TN 8 (10-00)

SI 00502.200 Sponsor-to-Alien Deeming (1996-1997 Legislation)


Social Security Act, as amended, section 1621; Public Law (P.L.) 104-193, Section 421; P.L. 104-208, Section 552; P.L. 105-33, Section 5571

A. Background

1. Legislative Background

On 8/22/96, P.L. 104-193, the Personal Responsibility and Work Opportunity Reconciliation Act of 1996 ("Welfare Reform Act of 1996") was enacted. This legislation changed sponsor-to-alien deeming policy for aliens whose sponsors sign the legally enforceable affidavits of support required by section 213A of the Immigration and Nationality Act. The Attorney General of the United States was charged with developing this new, legally enforceable affidavit of support.

The deeming provisions in the Welfare Reform Act of 1996 were subsequently amended by P.L. 104-208, the Illegal Immigration Reform and Immigrant Responsibility Act of 1996 ("Immigration Reform Act of 1996"), enacted on 9/30/96, and by P.L. 105-33, the Balanced Budget Act of 1997, enacted on 8/5/97.

2. Two Sets of Sponsor Deeming Rules

On 12/19/97, the Department of Homeland Security (DHS) began using a new, legally enforceable affidavit of support (INS Form I-864) with applications for immigrant visas or adjustments of status. Use of the affidavit is tied to the date the alien applied for an immigrant visa or status adjustment. If the visa or status adjustment application was filed BEFORE 12/19/97, the old version affidavit (INS Form I-134) will be used even if the alien entered the country AFTER 12/19/97.

Consequently, beginning 12/19/97, there are two sets of sponsor deeming rules in the Supplemental Security Income (SSI) program. One set of rules applies to aliens whose sponsors signed the old, unenforceable version of the affidavit of support (I-134). These cases are referred to as “old version affidavit” cases or “old version sponsor deeming” cases. They include the grandfathered aliens described in SI 00502.100 (unless such alien applied for status adjustment after 12/19/97) and other sponsored immigrants not described in SI 00502.215A.2. who applied for a visa or adjustment prior to 12/19/97. A different set of deeming rules applies to aliens whose sponsors sign the new, legally enforceable version of the affidavit. These cases are referred to as “new version affidavit” cases or “new version sponsor deeming” cases.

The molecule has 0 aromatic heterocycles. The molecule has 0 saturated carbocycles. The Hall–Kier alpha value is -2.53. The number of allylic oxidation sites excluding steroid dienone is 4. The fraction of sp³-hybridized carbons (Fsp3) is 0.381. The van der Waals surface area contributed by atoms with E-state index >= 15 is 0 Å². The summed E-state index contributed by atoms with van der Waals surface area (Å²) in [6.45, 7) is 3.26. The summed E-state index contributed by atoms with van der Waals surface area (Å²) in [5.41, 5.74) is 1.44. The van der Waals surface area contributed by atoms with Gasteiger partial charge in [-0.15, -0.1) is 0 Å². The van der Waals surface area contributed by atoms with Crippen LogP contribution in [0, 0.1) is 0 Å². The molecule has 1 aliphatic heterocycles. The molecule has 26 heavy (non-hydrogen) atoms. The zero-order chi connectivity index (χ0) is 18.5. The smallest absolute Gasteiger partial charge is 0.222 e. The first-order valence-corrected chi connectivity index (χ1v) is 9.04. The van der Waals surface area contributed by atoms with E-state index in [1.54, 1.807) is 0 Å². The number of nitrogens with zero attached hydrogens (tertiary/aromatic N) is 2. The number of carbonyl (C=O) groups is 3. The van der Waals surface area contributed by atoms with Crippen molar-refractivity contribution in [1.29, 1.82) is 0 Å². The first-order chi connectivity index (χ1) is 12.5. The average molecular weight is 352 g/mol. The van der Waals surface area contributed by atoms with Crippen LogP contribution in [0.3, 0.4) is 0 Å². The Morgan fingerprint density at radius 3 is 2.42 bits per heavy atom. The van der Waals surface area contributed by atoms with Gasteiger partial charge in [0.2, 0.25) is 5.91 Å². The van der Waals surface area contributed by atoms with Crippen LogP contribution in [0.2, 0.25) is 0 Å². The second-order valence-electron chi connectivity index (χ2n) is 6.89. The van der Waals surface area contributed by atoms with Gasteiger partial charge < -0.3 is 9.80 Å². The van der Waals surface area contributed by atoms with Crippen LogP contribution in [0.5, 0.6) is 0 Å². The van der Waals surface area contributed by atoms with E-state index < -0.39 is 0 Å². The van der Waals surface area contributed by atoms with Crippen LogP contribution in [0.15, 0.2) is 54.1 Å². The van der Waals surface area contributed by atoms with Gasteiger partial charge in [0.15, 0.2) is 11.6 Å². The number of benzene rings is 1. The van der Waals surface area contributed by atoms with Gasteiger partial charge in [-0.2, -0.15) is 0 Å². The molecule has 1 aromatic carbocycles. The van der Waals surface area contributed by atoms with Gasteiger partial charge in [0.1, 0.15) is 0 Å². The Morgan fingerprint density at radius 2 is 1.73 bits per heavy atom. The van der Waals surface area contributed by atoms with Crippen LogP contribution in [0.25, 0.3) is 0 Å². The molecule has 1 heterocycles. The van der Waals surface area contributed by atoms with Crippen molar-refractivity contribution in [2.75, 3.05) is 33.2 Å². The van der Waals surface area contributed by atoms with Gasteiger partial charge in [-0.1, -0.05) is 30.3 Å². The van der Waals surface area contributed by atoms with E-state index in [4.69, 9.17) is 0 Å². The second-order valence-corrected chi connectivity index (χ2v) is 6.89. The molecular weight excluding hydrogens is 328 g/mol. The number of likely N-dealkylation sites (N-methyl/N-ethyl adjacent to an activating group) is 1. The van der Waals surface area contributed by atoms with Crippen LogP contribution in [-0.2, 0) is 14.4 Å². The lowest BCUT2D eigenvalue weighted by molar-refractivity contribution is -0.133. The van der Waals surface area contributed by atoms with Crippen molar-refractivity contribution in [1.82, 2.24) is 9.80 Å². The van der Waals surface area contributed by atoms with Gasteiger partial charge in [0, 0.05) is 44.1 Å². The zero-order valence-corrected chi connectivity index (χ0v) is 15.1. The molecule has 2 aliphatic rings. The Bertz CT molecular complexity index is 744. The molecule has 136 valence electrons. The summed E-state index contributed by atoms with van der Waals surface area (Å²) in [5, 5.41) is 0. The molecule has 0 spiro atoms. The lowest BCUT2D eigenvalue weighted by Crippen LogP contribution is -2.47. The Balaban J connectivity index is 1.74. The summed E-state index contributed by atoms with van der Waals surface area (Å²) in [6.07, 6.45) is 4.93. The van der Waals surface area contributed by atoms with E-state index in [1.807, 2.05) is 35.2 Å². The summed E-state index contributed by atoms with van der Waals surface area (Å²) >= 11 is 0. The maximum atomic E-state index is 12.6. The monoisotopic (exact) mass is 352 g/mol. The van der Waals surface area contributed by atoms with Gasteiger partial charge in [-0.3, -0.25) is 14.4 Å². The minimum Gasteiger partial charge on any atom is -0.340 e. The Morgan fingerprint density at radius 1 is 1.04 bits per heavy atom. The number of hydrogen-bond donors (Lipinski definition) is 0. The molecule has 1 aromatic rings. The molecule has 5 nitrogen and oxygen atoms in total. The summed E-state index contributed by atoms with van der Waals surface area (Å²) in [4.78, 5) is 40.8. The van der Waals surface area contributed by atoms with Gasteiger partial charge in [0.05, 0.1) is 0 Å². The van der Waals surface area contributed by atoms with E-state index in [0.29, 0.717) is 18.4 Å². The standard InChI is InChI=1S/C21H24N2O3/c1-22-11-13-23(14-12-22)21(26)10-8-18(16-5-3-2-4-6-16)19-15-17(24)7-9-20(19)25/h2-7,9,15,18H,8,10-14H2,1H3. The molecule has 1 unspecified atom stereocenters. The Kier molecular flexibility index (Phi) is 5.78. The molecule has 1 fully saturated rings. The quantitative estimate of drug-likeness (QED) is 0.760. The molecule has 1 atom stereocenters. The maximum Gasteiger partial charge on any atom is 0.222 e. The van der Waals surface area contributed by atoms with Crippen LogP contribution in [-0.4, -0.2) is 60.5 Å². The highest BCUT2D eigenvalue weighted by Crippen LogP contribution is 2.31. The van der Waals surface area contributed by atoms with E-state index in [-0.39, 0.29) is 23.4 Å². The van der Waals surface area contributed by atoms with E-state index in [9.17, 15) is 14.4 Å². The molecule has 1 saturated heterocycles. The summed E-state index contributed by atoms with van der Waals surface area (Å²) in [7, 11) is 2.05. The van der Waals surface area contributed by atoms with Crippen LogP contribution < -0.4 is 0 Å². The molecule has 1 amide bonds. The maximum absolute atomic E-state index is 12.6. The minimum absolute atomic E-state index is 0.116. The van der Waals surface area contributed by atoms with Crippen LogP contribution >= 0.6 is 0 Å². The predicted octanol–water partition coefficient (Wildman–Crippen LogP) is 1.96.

Keep in mind that most new alien claimants who have sponsors will not be eligible aliens for SSI purposes (see SI 00502.100). One example of a sponsored alien who could be SSI-eligible (and subject to deeming) is a sponsored legally admitted for permanent residence (LAPR) alien who is the spouse of a veteran of the Armed Forces of the United States.

3. Exceptions to the New Version Sponsor Deeming Rules

The Immigration Reform Act of 1996 established certain exceptions to the deeming rules that apply in new version sponsor deeming cases. These exceptions are referred to as the battery and indigence exceptions to deeming.

  1. Under the battery exception, sponsor-to-alien deeming is suspended if:

    • a qualified alien, a qualified alien"s child, or a qualified alien child"s parent has been battered or subjected to extreme cruelty in the United States, and

    • there is a substantial connection between the battery and the need for benefits, and

    • the individual subject to such battery or cruelty does not live in the same household with the individual responsible for the cruelty or battery.

    When the battery exception is allowed, deeming can be suspended for 12 months. After 12 months, the exception can be continued ONLY under certain specified conditions. Instructions for applying this exception are still being developed.

  2. Under the indigence exception, sponsor-to-alien deeming is suspended for 12 months when a determination is made that an alien would, in the absence of SSI payments, be unable to obtain food and shelter. (See SI 00502.280 for a full discussion of the indigence exception.)

B. References